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A Long-Lost Love Letter: The Gift of True Words


She finally decided to clean out his desk. He’s been gone for almost five years, and she has walked past it multiple times a day every day since then, picturing him sitting there doing his work on his computer, a device that she has never had much interest in. Yet it amazed her, the way he could maneuver the Internet. The way he could keep their finances organized and keep their investments in order. The way he would bring her news of their family and friends as he discovered it on social media. The way he would print off stories he knew she would like, or would call her into the room to have her listen to him read some bit of news or some sentimental tale that he knew would make her smile. When she thinks of him in his later years, she sees him there, at his computer, just down the hall from where she bustles around the house. She remembers the secure feeling she had, knowing he was close by, knowing she was loved by a good man for more than half a century.

She often tells me stories about their young life. She talks about trials and struggles. About the wild adventure of bringing up five children, and about the great love that the two of them shared, year in and year out. She shows me pictures, always commenting on how very handsome he was. And she praises God for the time they had.

When he died on a September day, she knew she would have to grow accustomed to the silence. He would never again call her into his office to listen to some piece of news from a faraway friend. In this life, she would no longer hear his voice. They had no more opportunities for exchanging words of love, for reminiscing about a long life that they both knew by heart. On this side of Heaven, there would be no more exchange of ideas, no more checking on each other, no more walking down the hallway to find him sitting at his desk.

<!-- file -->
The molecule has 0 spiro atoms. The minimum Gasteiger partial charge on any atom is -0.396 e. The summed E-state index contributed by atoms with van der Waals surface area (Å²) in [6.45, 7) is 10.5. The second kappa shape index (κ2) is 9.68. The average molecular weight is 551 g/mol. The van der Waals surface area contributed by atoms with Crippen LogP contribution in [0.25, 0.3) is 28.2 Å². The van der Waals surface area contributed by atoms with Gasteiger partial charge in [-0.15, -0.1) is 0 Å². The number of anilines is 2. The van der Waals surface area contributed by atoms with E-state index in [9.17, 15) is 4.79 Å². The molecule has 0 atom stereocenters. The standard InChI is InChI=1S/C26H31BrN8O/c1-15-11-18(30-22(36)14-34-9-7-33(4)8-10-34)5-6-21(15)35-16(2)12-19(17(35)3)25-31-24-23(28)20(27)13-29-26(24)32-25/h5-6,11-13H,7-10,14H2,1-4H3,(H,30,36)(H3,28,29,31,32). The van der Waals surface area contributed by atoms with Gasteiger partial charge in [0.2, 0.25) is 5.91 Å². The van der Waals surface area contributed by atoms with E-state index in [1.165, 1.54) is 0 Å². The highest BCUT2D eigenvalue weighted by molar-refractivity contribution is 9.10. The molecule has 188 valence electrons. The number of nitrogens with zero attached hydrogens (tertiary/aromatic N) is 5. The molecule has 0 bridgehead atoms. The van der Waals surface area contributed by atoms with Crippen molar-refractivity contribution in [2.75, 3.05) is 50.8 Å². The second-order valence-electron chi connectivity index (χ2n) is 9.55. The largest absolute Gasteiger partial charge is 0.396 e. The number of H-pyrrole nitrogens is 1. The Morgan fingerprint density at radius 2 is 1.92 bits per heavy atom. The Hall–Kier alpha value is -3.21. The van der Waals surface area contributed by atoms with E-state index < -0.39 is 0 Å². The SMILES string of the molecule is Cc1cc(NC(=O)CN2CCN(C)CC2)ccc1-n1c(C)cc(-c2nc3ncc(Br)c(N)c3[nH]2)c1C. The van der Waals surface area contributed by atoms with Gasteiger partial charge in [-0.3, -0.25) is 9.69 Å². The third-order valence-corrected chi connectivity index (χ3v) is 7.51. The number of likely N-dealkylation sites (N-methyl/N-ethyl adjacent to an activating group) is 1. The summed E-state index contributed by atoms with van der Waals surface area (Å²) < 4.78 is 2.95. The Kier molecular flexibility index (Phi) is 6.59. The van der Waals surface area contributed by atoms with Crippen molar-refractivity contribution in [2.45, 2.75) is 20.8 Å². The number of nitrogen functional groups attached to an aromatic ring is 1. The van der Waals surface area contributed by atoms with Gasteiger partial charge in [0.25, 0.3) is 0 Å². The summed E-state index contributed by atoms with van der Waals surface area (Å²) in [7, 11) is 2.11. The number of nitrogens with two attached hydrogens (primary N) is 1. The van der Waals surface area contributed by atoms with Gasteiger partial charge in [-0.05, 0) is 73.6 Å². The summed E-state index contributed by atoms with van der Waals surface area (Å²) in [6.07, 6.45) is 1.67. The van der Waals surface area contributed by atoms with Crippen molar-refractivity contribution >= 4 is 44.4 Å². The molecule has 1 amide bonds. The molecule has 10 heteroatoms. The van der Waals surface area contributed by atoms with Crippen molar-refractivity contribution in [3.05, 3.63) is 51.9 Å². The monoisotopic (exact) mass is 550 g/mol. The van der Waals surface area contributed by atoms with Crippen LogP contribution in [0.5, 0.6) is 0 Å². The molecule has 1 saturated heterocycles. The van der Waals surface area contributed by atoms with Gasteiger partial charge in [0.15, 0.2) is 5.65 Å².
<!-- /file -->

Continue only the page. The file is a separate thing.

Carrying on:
Maybe it was this painful reality that caused her to wait five years before she started going through the papers in his office. She told me that she sat down one day in the chair that he had so often occupied, and she began cleaning out drawers. She found things that were not important or useful. Like all desks, this one was filled with things that could easily be thrown in the trash. But she also discovered stories he had printed for her, things she had forgotten about, like song lyrics and other little items that made her laugh or cry or smile to herself. And then, tucked unassumingly in the bottom of a drawer, amid lots of papers that weren’t all that important, she found something she never expected to uncover: an unread letter from the love of her life.

He had written it at Christmas, several years before his death. Why he never gave it to her is a mystery. It seemed to have been slipped into a drawer among lots of other papers. Maybe he forgot about it. Maybe God kept it safely stowed there to give His own beloved daughter a gift that He knew she would need.

She unfolded the paper and could hardly believe the words she was seeing. Tears blurred the greeting at the top of the page, yet she could still make out his hello from some Christmas past: “Dear Bright Eyes.”